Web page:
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Proximal Suspensory Surgery Advice - Updates at end

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  • #21
    I know they help some horses with hock or stifle issues, but we were told very specifically NOT to use eggbars on the hinds for proximal suspensory issues. Just shoes with good heel support. And make sure the fronts have really good heel support as well, as that will also effect the hind end.
    http://www.MyVirtualEventingCoach.com

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    • #22
      I was also told no wedges behind as that is the wrong change for suspensory support, if that helps any.
      The big man -- my lost prince

      The little brother, now my main man

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      • #23
        Eggbars seems odd to me.

        My mare is barefoot. She had front shoes before the surgery, but she was barefoot and competed barefoot her entire life until I bought her, and discovered the New England rocks do a number on her fronts. She has typical Morgan feet: strong, well-formed, easy to care for. Just before her issue was diagnosed, when it was still a mystery lameness, I tried shoeing her hinds, too, but that made it worse, and she cut up one of her legs thanks to the borium studs on the shoes (it was still winter, and icy.)

        Have talked to the vets involved, and her regular vet suggested shoes in front once we are not always working in arenas with good footing, but he thought that hind shoes should be avoided unless there is some other issue that requires them. Keep in mind that she's not going back to jumping or eventing; she's on her way to being a nice LL dressage horse, trail horse, pleasure pony etc. We shall enjoy our middle age decrepitude together.

        BTW -- she is feeling gooooood and playing a bit too much on the longe line, but she seems quite sound. Wish I had video to share. If I give her enough Ace to keep her from ever playing, she is too doped to trot. I feel like I am back in chemistry lab trying to do a titration of the *exact* correct dose of Ace.
        You have to have experiences to gain experience.

        1998 Morgan mare Mythic Feronia "More Valley Girl Than Girl Scout!"

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        • Original Poster

          #24
          Glad your mare is feeling well, quietannne! Venture is doing as well as to be expected on stall rest. Two more weeks, then tiny turnout starting at 1hour per day with a cocktail on board!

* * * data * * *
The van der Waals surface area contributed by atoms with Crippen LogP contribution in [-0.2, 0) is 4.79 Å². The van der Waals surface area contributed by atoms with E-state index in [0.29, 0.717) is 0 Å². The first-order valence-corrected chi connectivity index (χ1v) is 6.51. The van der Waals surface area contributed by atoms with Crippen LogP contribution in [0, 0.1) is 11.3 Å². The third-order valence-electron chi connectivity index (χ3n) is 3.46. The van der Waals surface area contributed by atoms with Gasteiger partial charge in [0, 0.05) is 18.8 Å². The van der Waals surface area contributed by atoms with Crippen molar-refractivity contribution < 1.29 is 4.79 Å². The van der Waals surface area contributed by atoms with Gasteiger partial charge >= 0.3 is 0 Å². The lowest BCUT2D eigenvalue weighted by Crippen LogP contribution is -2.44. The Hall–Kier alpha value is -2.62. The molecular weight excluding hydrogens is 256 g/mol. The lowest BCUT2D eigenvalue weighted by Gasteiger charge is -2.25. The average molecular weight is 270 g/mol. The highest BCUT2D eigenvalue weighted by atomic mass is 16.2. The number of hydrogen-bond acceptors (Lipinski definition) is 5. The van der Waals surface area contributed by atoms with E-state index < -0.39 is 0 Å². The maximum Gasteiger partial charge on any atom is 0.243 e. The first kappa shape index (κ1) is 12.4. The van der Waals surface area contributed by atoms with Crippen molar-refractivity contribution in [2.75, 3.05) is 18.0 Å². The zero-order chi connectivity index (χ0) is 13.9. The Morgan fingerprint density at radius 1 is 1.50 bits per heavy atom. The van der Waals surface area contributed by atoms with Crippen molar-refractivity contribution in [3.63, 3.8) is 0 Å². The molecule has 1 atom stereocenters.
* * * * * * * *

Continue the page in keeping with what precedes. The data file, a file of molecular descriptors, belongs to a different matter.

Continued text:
Chatted with farrier today. He thinks that eggbar or extended heel was recommended in Venture's case for two reasons. Support suspensory, and to move his base of support back some due to long sloping pastern and underslung heels--he really has TB feet and angles. Especially as I live on sand at th coast, he thought more support. My farrier would rather extend the heels than go with eggbar as he feels eggbars are not as stable base of support. We are also going to try New Balance shoes on the front (he has always been shod on front, but again sloping pasterns). But...while he is on stall rest and very little turnout he will still be barefoot. So, still have some time to mull things over...

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          • #25
            dbamford -- how is Venture doing? Still being a good boy?

            As for maresy -- she got cleared by the vet for riding on Thursday! She gets 10-15 minutes of walk per day, and we started on Friday... wow, we have a long road ahead. She is quite unbalanced and spent the first 15 seconds trying to figure out where to put her feet, poor thing. but we have video (awkward looking!): http://www.youtube.com/watch?v=rTFOu3HgcJk. She accepted loose contact with the bit and didn't do anything silly.

            The vet wants her worked on hard ground as much as possible -- which is better for supportive tissue healing because it increases blood flow. Friday was cold and windy, so we stayed in. I rode outside yesterday, and she was very sore and stiff, and I was wondering whether I should be riding her at all. Today she was much better, and made me laugh by actually trying to trot a few steps, goofy girl. She decided very quickly that this was NOT a good idea. She prefers being ridden outside.

            I still hand walk her about 15 minutes, and then longe her in a very big circle at the trot for about 10-15 minutes. By the time I get on her, she's fairly tired.

            Her prognosis is still guarded; because of how long she had the suspensory issue (vet thinks years, and probably before I bought her), she may end up with a non-painful "mechanical lameness," in which case her show days would be over, but we could still trail ride, she might be used for a few lessons, etc.
            You have to have experiences to gain experience.

            1998 Morgan mare Mythic Feronia "More Valley Girl Than Girl Scout!"

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            • Original Poster

              #26